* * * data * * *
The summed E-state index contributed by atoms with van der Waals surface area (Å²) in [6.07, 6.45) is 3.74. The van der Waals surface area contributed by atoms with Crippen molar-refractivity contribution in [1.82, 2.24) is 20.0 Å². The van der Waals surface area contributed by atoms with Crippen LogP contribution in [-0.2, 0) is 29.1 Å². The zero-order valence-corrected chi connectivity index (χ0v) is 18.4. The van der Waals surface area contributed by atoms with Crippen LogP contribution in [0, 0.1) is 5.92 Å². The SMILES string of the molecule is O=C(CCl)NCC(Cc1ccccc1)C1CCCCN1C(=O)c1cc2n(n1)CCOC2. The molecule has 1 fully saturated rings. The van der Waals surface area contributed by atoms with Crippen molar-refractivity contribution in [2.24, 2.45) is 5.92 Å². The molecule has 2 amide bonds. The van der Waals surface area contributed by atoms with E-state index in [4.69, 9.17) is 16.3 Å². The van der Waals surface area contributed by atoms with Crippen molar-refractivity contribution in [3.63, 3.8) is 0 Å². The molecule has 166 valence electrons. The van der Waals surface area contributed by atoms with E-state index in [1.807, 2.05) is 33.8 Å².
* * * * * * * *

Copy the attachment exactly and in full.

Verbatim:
The summed E-state index contributed by atoms with van der Waals surface area (Å²) in [6.07, 6.45) is 3.74. The van der Waals surface area contributed by atoms with Crippen molar-refractivity contribution in [1.82, 2.24) is 20.0 Å². The van der Waals surface area contributed by atoms with Crippen LogP contribution in [-0.2, 0) is 29.1 Å². The zero-order valence-corrected chi connectivity index (χ0v) is 18.4. The van der Waals surface area contributed by atoms with Crippen LogP contribution in [0, 0.1) is 5.92 Å². The SMILES string of the molecule is O=C(CCl)NCC(Cc1ccccc1)C1CCCCN1C(=O)c1cc2n(n1)CCOC2. The molecule has 1 fully saturated rings. The van der Waals surface area contributed by atoms with Crippen molar-refractivity contribution in [2.24, 2.45) is 5.92 Å². The molecule has 2 amide bonds. The van der Waals surface area contributed by atoms with E-state index in [4.69, 9.17) is 16.3 Å². The van der Waals surface area contributed by atoms with Crippen molar-refractivity contribution in [3.63, 3.8) is 0 Å². The molecule has 166 valence electrons. The van der Waals surface area contributed by atoms with E-state index in [1.807, 2.05) is 33.8 Å².